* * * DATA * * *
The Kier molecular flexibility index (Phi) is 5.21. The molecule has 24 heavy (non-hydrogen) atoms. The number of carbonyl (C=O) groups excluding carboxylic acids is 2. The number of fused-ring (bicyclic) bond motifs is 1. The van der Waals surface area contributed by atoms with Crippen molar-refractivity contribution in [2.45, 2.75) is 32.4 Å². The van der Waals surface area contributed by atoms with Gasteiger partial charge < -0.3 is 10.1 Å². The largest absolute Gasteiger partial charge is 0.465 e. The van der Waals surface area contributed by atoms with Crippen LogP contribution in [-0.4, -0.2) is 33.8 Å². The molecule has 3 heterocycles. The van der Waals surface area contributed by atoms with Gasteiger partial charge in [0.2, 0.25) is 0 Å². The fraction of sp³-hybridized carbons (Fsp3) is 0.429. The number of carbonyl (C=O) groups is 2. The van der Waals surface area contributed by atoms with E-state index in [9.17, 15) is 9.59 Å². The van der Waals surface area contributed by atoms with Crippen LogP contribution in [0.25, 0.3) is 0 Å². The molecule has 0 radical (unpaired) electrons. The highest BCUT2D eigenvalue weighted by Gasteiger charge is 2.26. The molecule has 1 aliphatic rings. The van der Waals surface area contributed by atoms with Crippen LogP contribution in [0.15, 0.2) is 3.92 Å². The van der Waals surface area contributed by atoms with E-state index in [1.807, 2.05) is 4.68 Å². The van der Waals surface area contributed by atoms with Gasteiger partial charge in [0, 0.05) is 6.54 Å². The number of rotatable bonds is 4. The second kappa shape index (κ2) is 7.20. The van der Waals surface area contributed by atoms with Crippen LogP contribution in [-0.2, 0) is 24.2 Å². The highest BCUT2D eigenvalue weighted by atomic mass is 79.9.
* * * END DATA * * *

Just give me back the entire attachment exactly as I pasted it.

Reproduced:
The Kier molecular flexibility index (Phi) is 5.21. The molecule has 24 heavy (non-hydrogen) atoms. The number of carbonyl (C=O) groups excluding carboxylic acids is 2. The number of fused-ring (bicyclic) bond motifs is 1. The van der Waals surface area contributed by atoms with Crippen molar-refractivity contribution in [2.45, 2.75) is 32.4 Å². The van der Waals surface area contributed by atoms with Gasteiger partial charge < -0.3 is 10.1 Å². The largest absolute Gasteiger partial charge is 0.465 e. The van der Waals surface area contributed by atoms with Crippen LogP contribution in [-0.4, -0.2) is 33.8 Å². The molecule has 3 heterocycles. The van der Waals surface area contributed by atoms with Gasteiger partial charge in [0.2, 0.25) is 0 Å². The fraction of sp³-hybridized carbons (Fsp3) is 0.429. The number of carbonyl (C=O) groups is 2. The van der Waals surface area contributed by atoms with E-state index in [9.17, 15) is 9.59 Å². The van der Waals surface area contributed by atoms with Crippen LogP contribution in [0.25, 0.3) is 0 Å². The molecule has 0 radical (unpaired) electrons. The highest BCUT2D eigenvalue weighted by Gasteiger charge is 2.26. The molecule has 1 aliphatic rings. The van der Waals surface area contributed by atoms with Crippen LogP contribution in [0.15, 0.2) is 3.92 Å². The van der Waals surface area contributed by atoms with E-state index in [1.807, 2.05) is 4.68 Å². The van der Waals surface area contributed by atoms with Gasteiger partial charge in [0, 0.05) is 6.54 Å². The number of rotatable bonds is 4. The second kappa shape index (κ2) is 7.20. The van der Waals surface area contributed by atoms with Crippen LogP contribution in [-0.2, 0) is 24.2 Å². The highest BCUT2D eigenvalue weighted by atomic mass is 79.9.